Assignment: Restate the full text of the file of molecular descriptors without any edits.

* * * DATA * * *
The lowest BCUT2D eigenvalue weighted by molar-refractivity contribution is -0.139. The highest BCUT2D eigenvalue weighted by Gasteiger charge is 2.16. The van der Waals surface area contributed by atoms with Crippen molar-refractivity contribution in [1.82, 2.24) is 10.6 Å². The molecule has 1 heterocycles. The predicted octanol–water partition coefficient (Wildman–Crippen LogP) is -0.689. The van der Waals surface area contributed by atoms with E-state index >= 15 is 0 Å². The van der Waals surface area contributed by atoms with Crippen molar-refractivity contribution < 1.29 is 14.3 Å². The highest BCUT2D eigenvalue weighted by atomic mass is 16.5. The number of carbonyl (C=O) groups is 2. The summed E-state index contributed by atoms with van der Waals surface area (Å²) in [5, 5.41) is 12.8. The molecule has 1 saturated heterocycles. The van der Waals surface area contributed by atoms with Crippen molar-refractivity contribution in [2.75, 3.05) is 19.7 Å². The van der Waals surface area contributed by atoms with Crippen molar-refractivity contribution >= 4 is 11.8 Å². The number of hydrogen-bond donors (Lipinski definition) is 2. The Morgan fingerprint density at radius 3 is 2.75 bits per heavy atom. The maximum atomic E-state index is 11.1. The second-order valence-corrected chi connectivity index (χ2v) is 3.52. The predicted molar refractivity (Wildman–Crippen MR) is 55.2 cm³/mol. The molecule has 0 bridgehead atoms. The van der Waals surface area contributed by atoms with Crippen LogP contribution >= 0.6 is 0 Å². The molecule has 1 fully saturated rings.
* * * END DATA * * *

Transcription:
The lowest BCUT2D eigenvalue weighted by molar-refractivity contribution is -0.139. The highest BCUT2D eigenvalue weighted by Gasteiger charge is 2.16. The van der Waals surface area contributed by atoms with Crippen molar-refractivity contribution in [1.82, 2.24) is 10.6 Å². The molecule has 1 heterocycles. The predicted octanol–water partition coefficient (Wildman–Crippen LogP) is -0.689. The van der Waals surface area contributed by atoms with E-state index >= 15 is 0 Å². The van der Waals surface area contributed by atoms with Crippen molar-refractivity contribution < 1.29 is 14.3 Å². The highest BCUT2D eigenvalue weighted by atomic mass is 16.5. The number of carbonyl (C=O) groups is 2. The summed E-state index contributed by atoms with van der Waals surface area (Å²) in [5, 5.41) is 12.8. The molecule has 1 saturated heterocycles. The van der Waals surface area contributed by atoms with Crippen molar-refractivity contribution in [2.75, 3.05) is 19.7 Å². The van der Waals surface area contributed by atoms with Crippen molar-refractivity contribution >= 4 is 11.8 Å². The number of hydrogen-bond donors (Lipinski definition) is 2. The Morgan fingerprint density at radius 3 is 2.75 bits per heavy atom. The maximum atomic E-state index is 11.1. The second-order valence-corrected chi connectivity index (χ2v) is 3.52. The predicted molar refractivity (Wildman–Crippen MR) is 55.2 cm³/mol. The molecule has 0 bridgehead atoms. The van der Waals surface area contributed by atoms with Crippen LogP contribution >= 0.6 is 0 Å². The molecule has 1 fully saturated rings.